Did deforestation cause the Ebola outbreak?
It all started with one mysterious death. Patient Zero was an 18-month old little boy, who became sick after playing near a giant dead tree that was swarming with bats. The unnamed illness crept through the village of Meliandou in Guinea, quietly picking off its victims, starting with those who had come into contact with the toddler.
The outbreak was only identified as Ebola three months later, in March 2014, by which time it had killed 30 people. The contagion coursed through the towns and villages of Guinea, then Sierra Leone, Liberia, Nigeria, Senegal and Mali. Infections multiplied at a rapid rate, killing more than 11,000 people. International travel brought cases to the West, spreading fear and panic.
In humans, Ebola causes fever, body aches, diarrhoea. At its most severe it triggers uncontrollable bleeding, both inside and outside the body. It is transmitted through contact with the body fluids of an infected animal or humans.
The virus is relatively new to humans. The very first identified outbreaks occurred simultaneously in Sudan and Democratic Republic of Congo (then-Zaire) in 1976. Before that Ebola only affected animals deep within the rainforests of Sub-Saharan Africa, never touching people, its existence unknown.
In 1976 the disease caused 280 deaths. The thirty or so outbreaks between then and 2012 had all been relatively small, the worst of them causing no more than 250 deaths, some causing none.
Then came the 2014-16 outbreak, and this time it was on a new scale, leaving more than 11,000 lives lost.
How the 2014 outbreak began
Meliandou is a tiny, remote village in Guinea’s Gueckedou Forest Region. By the time tragedy struck, in 2014, the region had been subject to extreme deforestation, caused by mining and lumber operations. Destroying the habitat of the animals that are natural carriers of the virus, such as the rainforest, makes interaction between these animals and humans more frequent, and viral transmission more likely, experts believe.
‘Emerging diseases are linked to environmental alterations caused by humans. Humans are in much more contact with animals when you open up a forest,’ says Professor John E. Fa of Manchester Metropolitan University, a senior research associate with the Center for International Forestry Research (CIFOR). ‘You have a balance of animals, viruses and bacteria and you alter that when you open up a forest.’
Places on the edge of rainforests are more prone to be involved in Ebola outbreaks. More specifically, scientists have recently discovered that an outbreak of Ebola is most likely to strike villages in Sub-Saharan Africa that are near areas that have experienced deforestation within the previous two years, a finding which could have profound implications for predicting outbreaks. There is also some suggestion that the likelihood of an outbreak may peak at two years after deforestation has taken place, although researchers are unclear what the mechanism for this is.
A team of researchers published their results in the journal Nature last year. There have been 40 Ebola outbreaks reported since 1976. Researchers were able to focus on 27 of those: where index cases (that is, the first patients, who indicate the existence of an outbreak) were identified and for which large-scale deforestation data were available over the period 2001–2014.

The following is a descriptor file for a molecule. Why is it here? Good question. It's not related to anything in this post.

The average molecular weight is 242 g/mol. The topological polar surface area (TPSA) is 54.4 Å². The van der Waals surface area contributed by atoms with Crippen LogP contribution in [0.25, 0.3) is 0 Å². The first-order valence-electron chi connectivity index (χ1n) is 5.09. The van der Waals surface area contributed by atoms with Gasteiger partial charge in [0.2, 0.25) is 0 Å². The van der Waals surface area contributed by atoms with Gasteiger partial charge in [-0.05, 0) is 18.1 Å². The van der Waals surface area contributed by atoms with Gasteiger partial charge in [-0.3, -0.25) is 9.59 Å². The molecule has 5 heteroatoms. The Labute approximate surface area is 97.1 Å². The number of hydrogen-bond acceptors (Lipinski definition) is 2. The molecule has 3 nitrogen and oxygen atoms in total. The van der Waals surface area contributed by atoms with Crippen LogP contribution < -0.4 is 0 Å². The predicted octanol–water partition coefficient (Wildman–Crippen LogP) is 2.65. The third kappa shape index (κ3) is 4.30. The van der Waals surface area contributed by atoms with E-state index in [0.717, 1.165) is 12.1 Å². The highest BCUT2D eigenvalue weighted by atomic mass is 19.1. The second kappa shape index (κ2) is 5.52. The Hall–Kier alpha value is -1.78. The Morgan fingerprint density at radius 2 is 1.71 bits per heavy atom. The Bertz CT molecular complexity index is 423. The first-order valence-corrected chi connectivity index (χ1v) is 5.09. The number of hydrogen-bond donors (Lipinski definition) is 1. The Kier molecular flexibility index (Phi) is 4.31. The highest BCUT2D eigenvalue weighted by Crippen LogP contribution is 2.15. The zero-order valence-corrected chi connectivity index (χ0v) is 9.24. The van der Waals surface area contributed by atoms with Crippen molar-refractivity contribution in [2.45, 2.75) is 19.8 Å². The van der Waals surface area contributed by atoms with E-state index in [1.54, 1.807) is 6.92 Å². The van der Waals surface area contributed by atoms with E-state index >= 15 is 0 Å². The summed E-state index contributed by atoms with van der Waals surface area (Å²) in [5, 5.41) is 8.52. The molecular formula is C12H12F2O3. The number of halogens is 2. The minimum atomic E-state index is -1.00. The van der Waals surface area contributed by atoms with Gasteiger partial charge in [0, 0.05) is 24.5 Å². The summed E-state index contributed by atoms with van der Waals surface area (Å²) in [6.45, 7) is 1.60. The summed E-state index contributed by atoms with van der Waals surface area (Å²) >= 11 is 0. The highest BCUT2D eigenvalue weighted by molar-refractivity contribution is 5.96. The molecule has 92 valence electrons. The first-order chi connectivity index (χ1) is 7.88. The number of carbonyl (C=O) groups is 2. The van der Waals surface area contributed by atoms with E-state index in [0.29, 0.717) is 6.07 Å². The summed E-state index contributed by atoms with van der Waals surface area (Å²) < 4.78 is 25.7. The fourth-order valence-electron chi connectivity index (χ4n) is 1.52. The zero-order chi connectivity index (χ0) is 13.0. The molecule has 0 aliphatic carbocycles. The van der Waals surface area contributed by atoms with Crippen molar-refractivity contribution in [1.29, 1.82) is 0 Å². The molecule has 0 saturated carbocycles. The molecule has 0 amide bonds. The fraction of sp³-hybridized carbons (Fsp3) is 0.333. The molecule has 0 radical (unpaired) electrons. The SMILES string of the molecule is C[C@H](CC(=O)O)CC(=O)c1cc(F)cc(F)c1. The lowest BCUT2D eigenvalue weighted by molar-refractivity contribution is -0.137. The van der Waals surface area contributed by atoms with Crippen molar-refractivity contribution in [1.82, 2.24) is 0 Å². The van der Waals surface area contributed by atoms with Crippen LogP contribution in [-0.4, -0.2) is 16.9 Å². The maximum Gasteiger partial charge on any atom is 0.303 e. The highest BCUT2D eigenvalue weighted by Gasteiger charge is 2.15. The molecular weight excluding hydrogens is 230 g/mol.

They found a link between recent deforestation and Ebola in 25 of these 27 cases. In addition to the 2014 West African outbreak, 16 of these were clustered around the border between Gabon and the Republic of Congo, in the western Congo basin between 2001 and 2005, and eight cases in Uganda and the east and south of the Democratic Republic of the Congo (DRC) after 2006.
‘We have found there is a time lapse of two years between deforestation and outbreak of Ebola,’ says Dr Jesus Olivero, who is an expert biogeographer – someone who studies the distribution of plants and animals – at the University of Malaga. He is one of the paper’s authors, along with Fa and a number of others.
The reason for the time lag in the virus’s appearance following deforestation has not been fully determined. It may be that it takes Ebola-carrying bats about two years to migrate to the felled area from the depths of the rainforest, says Fa. ‘These newly open areas could be attractive to animals that carry the virus. There is an association with open areas and fruit bats,’ he adds.
Curiously, every Ebola outbreak in humans has also been the result of a new introduction of a strain of the virus from an animal population. And, Fa adds, an outbreak has never occurred in the same area twice.
Identifying where a virus outbreak has a high probability of occurring is a useful tool for the prevention of future outbreaks.
In addition to deforestation, several other human factors heighten the risk and magnitude of an Ebola outbreak. One of these is locals catching bush-meat, such as that from bats, primates or antelopes found in the rainforest, and taking it to markets. This increases the risk of contracting the virus for both the hunters and customers who buy infected meat. Likewise, mining and the felling of trees to build roads through previously pristine jungles can reduce natural barriers between virus host animals – in which the virus is naturally circulating – and humans. Humans are then brought into contact with animal species they may never have been near before.
The process of a virus jumping species is known as zoonosis. With Ebola, for this to happen, humans must physically come into contact with the host species – but the species of animal the virus naturally circulates in are often hidden deep in forests.
But tree-felling and other human activities in forests change this. ‘Because of events such as deforestation and the destruction of natural ecosystems, the virus is brought into contact with humans and is ready to go,’ says Dr Heinz Feldmann, Chief of the Laboratory of Virology at the National Institute of Allergy and Infectious Diseases, in Maryland, United States. Ebola can also enter and replicate in human cells with greater ease than many other viruses, making it strongly contagious, he adds.